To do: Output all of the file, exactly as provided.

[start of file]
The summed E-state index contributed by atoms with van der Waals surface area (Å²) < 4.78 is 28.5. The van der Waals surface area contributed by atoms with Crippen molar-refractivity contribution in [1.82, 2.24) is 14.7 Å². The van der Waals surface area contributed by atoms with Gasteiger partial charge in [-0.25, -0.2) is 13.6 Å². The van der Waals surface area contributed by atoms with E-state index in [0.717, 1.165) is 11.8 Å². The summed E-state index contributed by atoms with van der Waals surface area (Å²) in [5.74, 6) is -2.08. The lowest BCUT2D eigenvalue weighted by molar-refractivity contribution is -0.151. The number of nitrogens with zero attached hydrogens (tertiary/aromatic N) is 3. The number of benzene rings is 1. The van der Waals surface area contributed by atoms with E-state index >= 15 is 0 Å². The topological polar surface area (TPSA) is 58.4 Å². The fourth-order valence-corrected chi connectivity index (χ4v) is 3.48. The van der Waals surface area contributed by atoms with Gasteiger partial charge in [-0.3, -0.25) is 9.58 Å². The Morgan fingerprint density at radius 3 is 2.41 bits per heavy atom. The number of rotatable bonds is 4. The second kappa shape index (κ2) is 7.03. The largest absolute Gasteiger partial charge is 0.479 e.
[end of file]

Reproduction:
The summed E-state index contributed by atoms with van der Waals surface area (Å²) < 4.78 is 28.5. The van der Waals surface area contributed by atoms with Crippen molar-refractivity contribution in [1.82, 2.24) is 14.7 Å². The van der Waals surface area contributed by atoms with Gasteiger partial charge in [-0.25, -0.2) is 13.6 Å². The van der Waals surface area contributed by atoms with E-state index in [0.717, 1.165) is 11.8 Å². The summed E-state index contributed by atoms with van der Waals surface area (Å²) in [5.74, 6) is -2.08. The lowest BCUT2D eigenvalue weighted by molar-refractivity contribution is -0.151. The number of nitrogens with zero attached hydrogens (tertiary/aromatic N) is 3. The number of benzene rings is 1. The van der Waals surface area contributed by atoms with E-state index >= 15 is 0 Å². The topological polar surface area (TPSA) is 58.4 Å². The fourth-order valence-corrected chi connectivity index (χ4v) is 3.48. The van der Waals surface area contributed by atoms with Gasteiger partial charge in [-0.3, -0.25) is 9.58 Å². The Morgan fingerprint density at radius 3 is 2.41 bits per heavy atom. The number of rotatable bonds is 4. The second kappa shape index (κ2) is 7.03. The largest absolute Gasteiger partial charge is 0.479 e.